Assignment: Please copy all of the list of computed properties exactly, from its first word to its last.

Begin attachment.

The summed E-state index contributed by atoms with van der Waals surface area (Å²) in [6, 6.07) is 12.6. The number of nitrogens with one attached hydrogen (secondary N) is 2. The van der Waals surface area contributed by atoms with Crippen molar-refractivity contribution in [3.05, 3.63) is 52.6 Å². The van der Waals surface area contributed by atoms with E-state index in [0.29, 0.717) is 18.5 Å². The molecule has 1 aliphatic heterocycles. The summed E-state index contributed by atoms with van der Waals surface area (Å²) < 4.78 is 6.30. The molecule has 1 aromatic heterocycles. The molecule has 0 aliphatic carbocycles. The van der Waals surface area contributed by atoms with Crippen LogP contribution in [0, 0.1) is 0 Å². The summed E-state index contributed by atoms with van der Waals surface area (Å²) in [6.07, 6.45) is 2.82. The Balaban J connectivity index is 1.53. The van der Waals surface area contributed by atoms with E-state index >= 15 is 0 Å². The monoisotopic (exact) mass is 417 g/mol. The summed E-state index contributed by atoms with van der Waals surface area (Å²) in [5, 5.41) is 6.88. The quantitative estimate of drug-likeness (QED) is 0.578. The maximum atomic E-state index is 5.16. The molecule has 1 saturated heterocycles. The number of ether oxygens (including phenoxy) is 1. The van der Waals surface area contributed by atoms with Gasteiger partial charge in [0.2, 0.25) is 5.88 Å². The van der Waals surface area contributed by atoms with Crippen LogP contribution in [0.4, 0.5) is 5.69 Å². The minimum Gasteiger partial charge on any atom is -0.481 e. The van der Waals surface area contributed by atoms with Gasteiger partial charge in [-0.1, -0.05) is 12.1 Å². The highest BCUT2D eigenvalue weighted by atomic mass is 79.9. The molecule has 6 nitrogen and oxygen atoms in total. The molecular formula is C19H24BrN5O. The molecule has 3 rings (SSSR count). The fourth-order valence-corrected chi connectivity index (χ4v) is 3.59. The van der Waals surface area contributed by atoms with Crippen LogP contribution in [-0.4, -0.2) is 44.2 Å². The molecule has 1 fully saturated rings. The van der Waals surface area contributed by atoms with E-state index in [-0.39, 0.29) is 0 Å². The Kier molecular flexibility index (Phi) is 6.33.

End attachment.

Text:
The summed E-state index contributed by atoms with van der Waals surface area (Å²) in [6, 6.07) is 12.6. The number of nitrogens with one attached hydrogen (secondary N) is 2. The van der Waals surface area contributed by atoms with Crippen molar-refractivity contribution in [3.05, 3.63) is 52.6 Å². The van der Waals surface area contributed by atoms with E-state index in [0.29, 0.717) is 18.5 Å². The molecule has 1 aliphatic heterocycles. The summed E-state index contributed by atoms with van der Waals surface area (Å²) < 4.78 is 6.30. The molecule has 1 aromatic heterocycles. The molecule has 0 aliphatic carbocycles. The van der Waals surface area contributed by atoms with Crippen LogP contribution in [0, 0.1) is 0 Å². The summed E-state index contributed by atoms with van der Waals surface area (Å²) in [6.07, 6.45) is 2.82. The Balaban J connectivity index is 1.53. The van der Waals surface area contributed by atoms with E-state index >= 15 is 0 Å². The monoisotopic (exact) mass is 417 g/mol. The summed E-state index contributed by atoms with van der Waals surface area (Å²) in [5, 5.41) is 6.88. The quantitative estimate of drug-likeness (QED) is 0.578. The maximum atomic E-state index is 5.16. The molecule has 1 saturated heterocycles. The number of ether oxygens (including phenoxy) is 1. The van der Waals surface area contributed by atoms with Gasteiger partial charge in [0.2, 0.25) is 5.88 Å². The van der Waals surface area contributed by atoms with Crippen LogP contribution in [0.4, 0.5) is 5.69 Å². The minimum Gasteiger partial charge on any atom is -0.481 e. The van der Waals surface area contributed by atoms with Gasteiger partial charge in [-0.1, -0.05) is 12.1 Å². The highest BCUT2D eigenvalue weighted by atomic mass is 79.9. The molecule has 6 nitrogen and oxygen atoms in total. The molecular formula is C19H24BrN5O. The molecule has 3 rings (SSSR count). The fourth-order valence-corrected chi connectivity index (χ4v) is 3.59. The van der Waals surface area contributed by atoms with Crippen LogP contribution in [-0.4, -0.2) is 44.2 Å². The molecule has 1 fully saturated rings. The van der Waals surface area contributed by atoms with E-state index in [-0.39, 0.29) is 0 Å². The Kier molecular flexibility index (Phi) is 6.33.